The 1996 State Legislature passed the Aquatic Resources Mitigation Act (RCW 90.74) which stipulates that it is the policy of the state to authorize innovative mitigation measures by requiring state regulatory agencies to consider mitigation proposals for infrastructure projects that are timed, designed, and located in a manner to provide equal or better biological functions and values compared to traditional on-site, in-kind mitigation proposals. For infrastructure projects, the agencies may not limit the scope of options to be considered in a mitigation plan to traditional on-site, in-kind mitigation proposals. When making regulatory decisions, the agencies shall consider whether the mitigation plan provides equal or better functions and values, compared to the existing conditions, for the target resources or species identified in the mitigation plan and agreed to by the resource agencies. The factors the agencies must consider in making this decision are identified in the Hydraulic Code, the State Water Pollution Control Act, and the Aquatic Resources Mitigation Act. The mitigation policy guidance developed under the Salmon Recovery Act is required to be consistent with those criteria established under the Aquatic Resources Mitigation Act. The Departments of Ecology and Fish and Wildlife are not required to grant approval to a mitigation plan that the Departments find does not provide equal or better biological functions and values within the watershed or bay.

The 1998 Washington State Legislature passed legislation creating Chapter 90.84 RCW, Wetland Mitigation Banking, as one element of compensatory mitigation. It directed consistency with Federal Guidance on Mitigation Banking. The statute used the definition for mitigation listed in federal guidance (sequentially avoiding impacts, minimizing impacts, and compensating for remaining unavoidable impacts).

Agency and Tribal Authority - The Washington Departments of Fish and Wildlife (WDFW) and Ecology (WDOE) have the regulatory authority to require or recommend mitigation of impacts to aquatic resources for the State of Washington. Authority for state agencies to recommend or require mitigation is granted by the following:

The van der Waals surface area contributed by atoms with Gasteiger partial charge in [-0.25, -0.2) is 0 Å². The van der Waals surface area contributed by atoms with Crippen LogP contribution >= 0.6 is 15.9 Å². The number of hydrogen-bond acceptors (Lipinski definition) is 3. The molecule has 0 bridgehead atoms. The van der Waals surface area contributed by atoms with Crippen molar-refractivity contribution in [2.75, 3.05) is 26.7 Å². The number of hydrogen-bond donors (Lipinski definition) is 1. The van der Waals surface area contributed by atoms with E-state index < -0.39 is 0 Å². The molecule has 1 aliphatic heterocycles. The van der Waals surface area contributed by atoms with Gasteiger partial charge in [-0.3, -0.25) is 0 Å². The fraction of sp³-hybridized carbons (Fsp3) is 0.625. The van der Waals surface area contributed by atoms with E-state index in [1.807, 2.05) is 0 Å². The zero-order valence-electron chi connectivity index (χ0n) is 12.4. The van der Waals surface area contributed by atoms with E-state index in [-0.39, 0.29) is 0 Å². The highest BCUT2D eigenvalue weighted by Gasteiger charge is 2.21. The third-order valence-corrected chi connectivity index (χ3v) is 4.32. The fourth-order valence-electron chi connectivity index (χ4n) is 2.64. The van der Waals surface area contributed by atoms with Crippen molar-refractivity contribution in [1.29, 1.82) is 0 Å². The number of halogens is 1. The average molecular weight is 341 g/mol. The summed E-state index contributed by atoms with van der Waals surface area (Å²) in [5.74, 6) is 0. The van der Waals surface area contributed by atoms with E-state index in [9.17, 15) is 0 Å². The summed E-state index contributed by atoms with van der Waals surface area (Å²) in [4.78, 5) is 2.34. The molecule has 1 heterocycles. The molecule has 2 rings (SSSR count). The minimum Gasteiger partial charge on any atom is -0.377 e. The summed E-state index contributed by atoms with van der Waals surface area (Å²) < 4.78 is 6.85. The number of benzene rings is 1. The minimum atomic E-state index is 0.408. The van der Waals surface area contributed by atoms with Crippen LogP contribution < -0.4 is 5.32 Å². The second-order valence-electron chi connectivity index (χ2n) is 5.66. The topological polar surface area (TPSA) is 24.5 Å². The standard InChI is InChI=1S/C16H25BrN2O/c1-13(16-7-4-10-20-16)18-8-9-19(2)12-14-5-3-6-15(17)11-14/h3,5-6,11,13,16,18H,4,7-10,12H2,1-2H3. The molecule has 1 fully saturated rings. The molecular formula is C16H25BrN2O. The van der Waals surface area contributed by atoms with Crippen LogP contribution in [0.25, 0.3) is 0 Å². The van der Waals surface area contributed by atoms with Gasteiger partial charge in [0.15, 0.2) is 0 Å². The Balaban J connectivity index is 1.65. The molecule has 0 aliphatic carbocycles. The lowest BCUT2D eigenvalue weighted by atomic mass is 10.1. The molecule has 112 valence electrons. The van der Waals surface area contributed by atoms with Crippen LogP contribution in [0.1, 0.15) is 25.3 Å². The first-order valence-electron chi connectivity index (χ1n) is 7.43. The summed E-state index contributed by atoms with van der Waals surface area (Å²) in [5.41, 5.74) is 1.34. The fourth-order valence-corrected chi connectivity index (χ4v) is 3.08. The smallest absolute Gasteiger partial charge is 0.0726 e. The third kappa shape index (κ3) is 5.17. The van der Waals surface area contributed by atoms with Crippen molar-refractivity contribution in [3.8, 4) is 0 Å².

• Federal Coastal Zone Management Act
  • Federal Clean Water Act
  • Federal Endangered Species Act
  • Federal Fish and Wildlife Coordination Act
  • National Environmental Policy Act
  • State Water Pollution Control Act (RCW 90.48)
  • Shoreline Management Act (RCW 90.58)
  • Hydraulic Code (RCW 75.20)
  • Aquatic Resources Mitigation Act (RCW 90.74)
  • Wetlands Mitigation Banking Law (RCW 90.84)
  • State Environmental Policy Act (RCW 43.21C)
  • Growth Management Act [RCW 36.70(A)]
  • International Treaties on Migratory Birds

Note: Not all of these authorities rest with each agency.

Federally recognized Indian Tribes of the State of Washington possess treaty rights intended to ensure that rights retained under treaty agreements include provisions to hunt, fish, and gather within their usual and accustomed grounds. In addition, the Orrick Decision in Federal Court determined that the Tribes are guaranteed the right to fish habitat protection. When applying this guidance for mitigation site selection, any affected tribe must be consulted to ensure that no net loss of the tribal Usual and Accustomed Area will occur. Agencies and applicants need to be in contact with tribes, be cognizant of which tribes co-manage what areas, and work with the tribes on any mitigation decisions that affect the tribe. Each respective tribe adversely affected by a prospective permit or mitigation decision should be contacted directly and involved from the start. It is important to note that the Northwest Indian Fisheries Commission (NWIFC) does not act in place of individual tribes when treaty rights are concerned, and notice to the NWIFC does not constitute notice to the separate tribes.

The Washington State Department of Transportation (WSDOT) is responsible for building, operating, and maintaining the state's transportation system in an environmentally responsible manner. As such, WSDOT has a vested interest in policies affecting the management of the state's natural resources both as a permit applicant and as an agency of government. WSDOT is committed to implementing this interagency mitigation policy guidance to assure project compliance, and to ensure that WSDOT's mitigation expenditures are directed towards those sites offering the greatest ecological benefit.

Because of it's role in providing growth management technical assistance to local governments, the Department of Community, Trade, and Economic Development (CTED) participated in the development of this policy guidance along with the required participants identified in RCW 75.46 (e.g., WDFW, Ecology, Tribes, and WSDOT). CTED is responsible for developing Best Available Science guidelines for local governments to use in the designation and protection of critical areas. The Best Available Science guidelines will serve to support the interagency mitigation policy guidance. The interagency mitigation policy guidance will provide a framework for local governments to consider as they evaluate and update mitigation sections within their Critical Area Ordinances. Use of the guidance by local governments is also intended to facilitate consistency among local ordinances in the same watershed and between the local ordinances and the state's approach to mitigation.